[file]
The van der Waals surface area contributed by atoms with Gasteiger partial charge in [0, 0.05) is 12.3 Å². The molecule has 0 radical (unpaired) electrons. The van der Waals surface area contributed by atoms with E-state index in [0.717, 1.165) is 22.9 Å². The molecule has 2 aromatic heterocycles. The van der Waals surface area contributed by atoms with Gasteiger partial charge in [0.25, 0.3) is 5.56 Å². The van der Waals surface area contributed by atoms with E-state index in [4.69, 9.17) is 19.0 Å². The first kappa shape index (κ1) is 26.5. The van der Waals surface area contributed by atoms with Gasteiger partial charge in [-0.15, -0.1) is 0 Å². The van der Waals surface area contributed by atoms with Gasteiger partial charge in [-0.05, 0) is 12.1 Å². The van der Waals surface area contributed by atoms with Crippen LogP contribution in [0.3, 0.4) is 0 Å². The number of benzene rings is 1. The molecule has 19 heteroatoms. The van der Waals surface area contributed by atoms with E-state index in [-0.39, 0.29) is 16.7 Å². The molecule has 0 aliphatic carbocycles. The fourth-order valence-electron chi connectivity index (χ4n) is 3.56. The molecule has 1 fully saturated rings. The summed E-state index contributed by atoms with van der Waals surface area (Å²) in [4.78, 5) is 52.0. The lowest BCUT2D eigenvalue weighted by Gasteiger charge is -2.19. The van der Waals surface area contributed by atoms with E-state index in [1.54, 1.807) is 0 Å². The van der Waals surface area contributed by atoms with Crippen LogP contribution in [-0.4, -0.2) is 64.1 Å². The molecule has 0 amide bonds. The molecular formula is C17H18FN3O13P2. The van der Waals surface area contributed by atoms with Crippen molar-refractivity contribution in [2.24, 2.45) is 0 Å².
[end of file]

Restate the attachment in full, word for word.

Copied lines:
The van der Waals surface area contributed by atoms with Gasteiger partial charge in [0, 0.05) is 12.3 Å². The molecule has 0 radical (unpaired) electrons. The van der Waals surface area contributed by atoms with E-state index in [0.717, 1.165) is 22.9 Å². The molecule has 2 aromatic heterocycles. The van der Waals surface area contributed by atoms with Gasteiger partial charge in [0.25, 0.3) is 5.56 Å². The van der Waals surface area contributed by atoms with E-state index in [4.69, 9.17) is 19.0 Å². The first kappa shape index (κ1) is 26.5. The van der Waals surface area contributed by atoms with Gasteiger partial charge in [-0.15, -0.1) is 0 Å². The van der Waals surface area contributed by atoms with Gasteiger partial charge in [-0.05, 0) is 12.1 Å². The van der Waals surface area contributed by atoms with Crippen LogP contribution in [0.3, 0.4) is 0 Å². The number of benzene rings is 1. The molecule has 19 heteroatoms. The van der Waals surface area contributed by atoms with E-state index in [-0.39, 0.29) is 16.7 Å². The molecule has 0 aliphatic carbocycles. The fourth-order valence-electron chi connectivity index (χ4n) is 3.56. The molecule has 1 fully saturated rings. The summed E-state index contributed by atoms with van der Waals surface area (Å²) in [4.78, 5) is 52.0. The lowest BCUT2D eigenvalue weighted by Gasteiger charge is -2.19. The van der Waals surface area contributed by atoms with E-state index in [1.54, 1.807) is 0 Å². The van der Waals surface area contributed by atoms with Crippen LogP contribution in [-0.4, -0.2) is 64.1 Å². The molecule has 0 amide bonds. The molecular formula is C17H18FN3O13P2. The van der Waals surface area contributed by atoms with Crippen molar-refractivity contribution in [2.24, 2.45) is 0 Å².